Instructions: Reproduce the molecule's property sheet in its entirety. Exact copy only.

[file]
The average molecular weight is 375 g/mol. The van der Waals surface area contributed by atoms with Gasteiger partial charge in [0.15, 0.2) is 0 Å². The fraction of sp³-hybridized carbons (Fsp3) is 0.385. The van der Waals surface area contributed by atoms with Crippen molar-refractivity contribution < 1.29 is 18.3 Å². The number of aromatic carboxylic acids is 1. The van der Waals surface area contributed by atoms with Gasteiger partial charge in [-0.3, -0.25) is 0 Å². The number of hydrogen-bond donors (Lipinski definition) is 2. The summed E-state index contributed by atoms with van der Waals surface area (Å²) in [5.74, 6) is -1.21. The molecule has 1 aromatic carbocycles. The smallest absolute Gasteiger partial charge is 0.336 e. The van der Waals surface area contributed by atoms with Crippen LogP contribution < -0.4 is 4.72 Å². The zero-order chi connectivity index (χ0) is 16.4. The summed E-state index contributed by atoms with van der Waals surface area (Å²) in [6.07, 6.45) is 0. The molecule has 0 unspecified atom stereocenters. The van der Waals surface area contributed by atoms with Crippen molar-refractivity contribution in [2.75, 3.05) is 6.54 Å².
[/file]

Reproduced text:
The average molecular weight is 375 g/mol. The van der Waals surface area contributed by atoms with Gasteiger partial charge in [0.15, 0.2) is 0 Å². The fraction of sp³-hybridized carbons (Fsp3) is 0.385. The van der Waals surface area contributed by atoms with Crippen molar-refractivity contribution < 1.29 is 18.3 Å². The number of aromatic carboxylic acids is 1. The van der Waals surface area contributed by atoms with Gasteiger partial charge in [-0.3, -0.25) is 0 Å². The number of hydrogen-bond donors (Lipinski definition) is 2. The summed E-state index contributed by atoms with van der Waals surface area (Å²) in [5.74, 6) is -1.21. The molecule has 1 aromatic carbocycles. The smallest absolute Gasteiger partial charge is 0.336 e. The van der Waals surface area contributed by atoms with Crippen LogP contribution < -0.4 is 4.72 Å². The zero-order chi connectivity index (χ0) is 16.4. The summed E-state index contributed by atoms with van der Waals surface area (Å²) in [6.07, 6.45) is 0. The molecule has 0 unspecified atom stereocenters. The van der Waals surface area contributed by atoms with Crippen molar-refractivity contribution in [2.75, 3.05) is 6.54 Å².